Fourth, the U.S. trade strategy will become a major tool of comprehensive pressure by encouraging multi-nationals to relocate out of China.
China’s EU trading partners who rely on U.S. consumers as well as “the U.S. military umbrella” will recognize the merits of following the U.S. lead. Today, the vast proportion of Chinese exports and related intellectual capital are associated with foreign multi-nationals. The bilateral trade relationship between the United States and China is highly asymmetric. The United States remains the world’s preeminent technological innovator, as well as the world’s largest producer of food, energy, and many other industrial inputs. China is essentially the world’s largest “contract manufacturer,” which no longer has a sustainable cost advantage versus Mexico, Vietnam, or Malaysia. As the United States freezes China out of the global supply chain, it’s highly leveraged financial system will crash or atrophy, undermining China’s Belt and Road Initiative as well as its military-industrial complex.
Fifth, implementation of collective pressure will be adjusted based on how far and how fast critical domestic and international audiences can be persuaded to go along, and this will largely depend on China itself.
Ultimately, if Beijing grows significantly more aggressive or its power markedly increases, then collective pressure leaves the door open for a toughening of China policy — and prepares the ground for doing so. A hybrid approach is thus appealing because it offers greater competitive pressure than a pure strategy of collective balancing can provide while avoiding the most diplomatically counterproductive and politically divisive elements of comprehensive pressure. For instance, if the Hong Kong demonstrations lead to a repeat of the 1989 Tiananmen Square uprising, we’re likely to see collective pressure escalate overnight.
Sixth, China will have to choose between accepting the standards of the global community or beginning a rapid decline in affluence, geopolitical reach, and political stability.
With the U.S. and its “allies” adopting a de facto strategy of “collective pressure,” the Chinese Communist Party leadership can still choose to adopt international standards on free trade and human rights. However, political unrest in Hong Kong, the trade war with the United States, and the precarious state of the Chinese banking system mean that it only has a short window in which to make that decision. Great wealth inequality, a rapidly aging and shrinking population, low productivity within the State-Owned Enterprises that serve most Chinese consumers, and extremely high financial leverage are already taking a toll. For example, projects related to the Belt and Road Initiative is “drying up” due to a lack of available hard currency. Quite possibly, China will sign onto a U.S trade deal with the intention of reneging while making promises in other areas. This will give China as well as the U.S. and its “allies” an opportunity to reassess the situation. But no one should be surprised when such a deal unravels in 2021 or 2022. Multi-nationals should treat a deal in 2019 or early 2020 as an opportunity to sharply reduce their financial and supply chain exposure to China. And,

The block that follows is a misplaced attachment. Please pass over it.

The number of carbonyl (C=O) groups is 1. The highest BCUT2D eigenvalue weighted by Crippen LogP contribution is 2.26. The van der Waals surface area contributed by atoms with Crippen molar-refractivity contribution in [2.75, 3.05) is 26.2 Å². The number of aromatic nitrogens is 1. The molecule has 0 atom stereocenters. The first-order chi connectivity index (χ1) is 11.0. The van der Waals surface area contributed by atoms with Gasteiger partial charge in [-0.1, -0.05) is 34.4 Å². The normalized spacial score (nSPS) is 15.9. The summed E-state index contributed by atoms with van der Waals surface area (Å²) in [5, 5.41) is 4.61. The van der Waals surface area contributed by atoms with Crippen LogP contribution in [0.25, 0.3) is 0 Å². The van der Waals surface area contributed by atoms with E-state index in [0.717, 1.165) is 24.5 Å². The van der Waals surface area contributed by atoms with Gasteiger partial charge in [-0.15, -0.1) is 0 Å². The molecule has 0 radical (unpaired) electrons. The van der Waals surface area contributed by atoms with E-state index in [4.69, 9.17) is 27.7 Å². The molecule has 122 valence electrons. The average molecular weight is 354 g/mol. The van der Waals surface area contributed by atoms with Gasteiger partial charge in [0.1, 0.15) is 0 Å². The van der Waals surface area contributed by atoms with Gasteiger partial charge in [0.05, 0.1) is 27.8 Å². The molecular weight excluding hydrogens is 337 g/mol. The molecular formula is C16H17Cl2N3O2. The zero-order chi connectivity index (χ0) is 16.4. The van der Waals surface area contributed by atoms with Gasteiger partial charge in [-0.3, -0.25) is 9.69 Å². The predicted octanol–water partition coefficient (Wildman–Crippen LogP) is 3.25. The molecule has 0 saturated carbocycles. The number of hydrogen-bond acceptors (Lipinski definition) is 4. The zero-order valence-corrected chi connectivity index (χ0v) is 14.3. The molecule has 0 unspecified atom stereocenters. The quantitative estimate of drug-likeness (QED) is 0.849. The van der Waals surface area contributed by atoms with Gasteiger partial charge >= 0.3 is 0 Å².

Seventh, for U.S. workers, consumers, and investors, a diminished China will be a major plus.
Multi-nationals will have to accept that “free market” access to Chinese consumer markets was never going to happen and seek out increasingly affluent consumer markets elsewhere. Emerging markets in Asia and Latin America including Vietnam, Bangladesh, Malaysia, the Philippines, and Mexico will enthusiastically embrace multi-national suppliers as they exit China. Meanwhile, energy-intensive and automation-driven manufacturing jobs will return to the U.S. with less exposure to theft of intellectual property, multinationals will be able to increase their innovation-driven margins. Without state-subsidized Chinese competition from firms like Huawei, tech companies in Europe, Korea, Taiwan, Japan, and the United States will be reenergized.